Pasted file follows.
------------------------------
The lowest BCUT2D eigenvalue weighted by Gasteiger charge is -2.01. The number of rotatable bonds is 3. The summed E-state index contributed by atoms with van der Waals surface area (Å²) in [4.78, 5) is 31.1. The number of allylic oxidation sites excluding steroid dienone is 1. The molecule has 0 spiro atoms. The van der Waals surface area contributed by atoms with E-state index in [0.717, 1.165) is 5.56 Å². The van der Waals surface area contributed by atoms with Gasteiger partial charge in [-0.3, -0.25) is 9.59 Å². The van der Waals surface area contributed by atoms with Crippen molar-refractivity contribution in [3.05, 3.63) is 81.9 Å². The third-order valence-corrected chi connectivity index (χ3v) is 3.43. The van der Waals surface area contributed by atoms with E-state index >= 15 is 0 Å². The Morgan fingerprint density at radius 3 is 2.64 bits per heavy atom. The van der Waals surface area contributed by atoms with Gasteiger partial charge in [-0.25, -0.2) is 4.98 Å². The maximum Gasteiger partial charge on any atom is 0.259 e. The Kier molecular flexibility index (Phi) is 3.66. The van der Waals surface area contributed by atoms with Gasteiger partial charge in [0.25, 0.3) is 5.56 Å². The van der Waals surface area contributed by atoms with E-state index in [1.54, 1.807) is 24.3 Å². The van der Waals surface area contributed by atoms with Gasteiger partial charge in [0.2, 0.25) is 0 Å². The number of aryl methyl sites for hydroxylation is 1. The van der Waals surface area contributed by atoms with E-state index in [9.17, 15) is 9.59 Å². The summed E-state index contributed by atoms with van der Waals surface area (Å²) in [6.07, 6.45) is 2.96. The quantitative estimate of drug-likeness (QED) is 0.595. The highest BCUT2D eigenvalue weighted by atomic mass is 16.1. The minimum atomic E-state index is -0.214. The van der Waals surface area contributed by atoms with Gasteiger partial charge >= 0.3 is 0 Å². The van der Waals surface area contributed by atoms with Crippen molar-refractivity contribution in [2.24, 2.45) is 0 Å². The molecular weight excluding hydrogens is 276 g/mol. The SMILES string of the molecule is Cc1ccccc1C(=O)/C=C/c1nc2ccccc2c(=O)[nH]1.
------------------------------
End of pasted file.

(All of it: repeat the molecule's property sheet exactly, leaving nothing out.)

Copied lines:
The lowest BCUT2D eigenvalue weighted by Gasteiger charge is -2.01. The number of rotatable bonds is 3. The summed E-state index contributed by atoms with van der Waals surface area (Å²) in [4.78, 5) is 31.1. The number of allylic oxidation sites excluding steroid dienone is 1. The molecule has 0 spiro atoms. The van der Waals surface area contributed by atoms with E-state index in [0.717, 1.165) is 5.56 Å². The van der Waals surface area contributed by atoms with Gasteiger partial charge in [-0.3, -0.25) is 9.59 Å². The van der Waals surface area contributed by atoms with Crippen molar-refractivity contribution in [3.05, 3.63) is 81.9 Å². The third-order valence-corrected chi connectivity index (χ3v) is 3.43. The van der Waals surface area contributed by atoms with E-state index >= 15 is 0 Å². The Morgan fingerprint density at radius 3 is 2.64 bits per heavy atom. The van der Waals surface area contributed by atoms with Gasteiger partial charge in [-0.25, -0.2) is 4.98 Å². The maximum Gasteiger partial charge on any atom is 0.259 e. The Kier molecular flexibility index (Phi) is 3.66. The van der Waals surface area contributed by atoms with Gasteiger partial charge in [0.25, 0.3) is 5.56 Å². The van der Waals surface area contributed by atoms with E-state index in [1.54, 1.807) is 24.3 Å². The van der Waals surface area contributed by atoms with Gasteiger partial charge in [0.2, 0.25) is 0 Å². The number of aryl methyl sites for hydroxylation is 1. The van der Waals surface area contributed by atoms with E-state index in [9.17, 15) is 9.59 Å². The summed E-state index contributed by atoms with van der Waals surface area (Å²) in [6.07, 6.45) is 2.96. The quantitative estimate of drug-likeness (QED) is 0.595. The highest BCUT2D eigenvalue weighted by atomic mass is 16.1. The minimum atomic E-state index is -0.214. The van der Waals surface area contributed by atoms with Gasteiger partial charge >= 0.3 is 0 Å². The van der Waals surface area contributed by atoms with Crippen molar-refractivity contribution in [2.24, 2.45) is 0 Å². The molecular weight excluding hydrogens is 276 g/mol. The SMILES string of the molecule is Cc1ccccc1C(=O)/C=C/c1nc2ccccc2c(=O)[nH]1.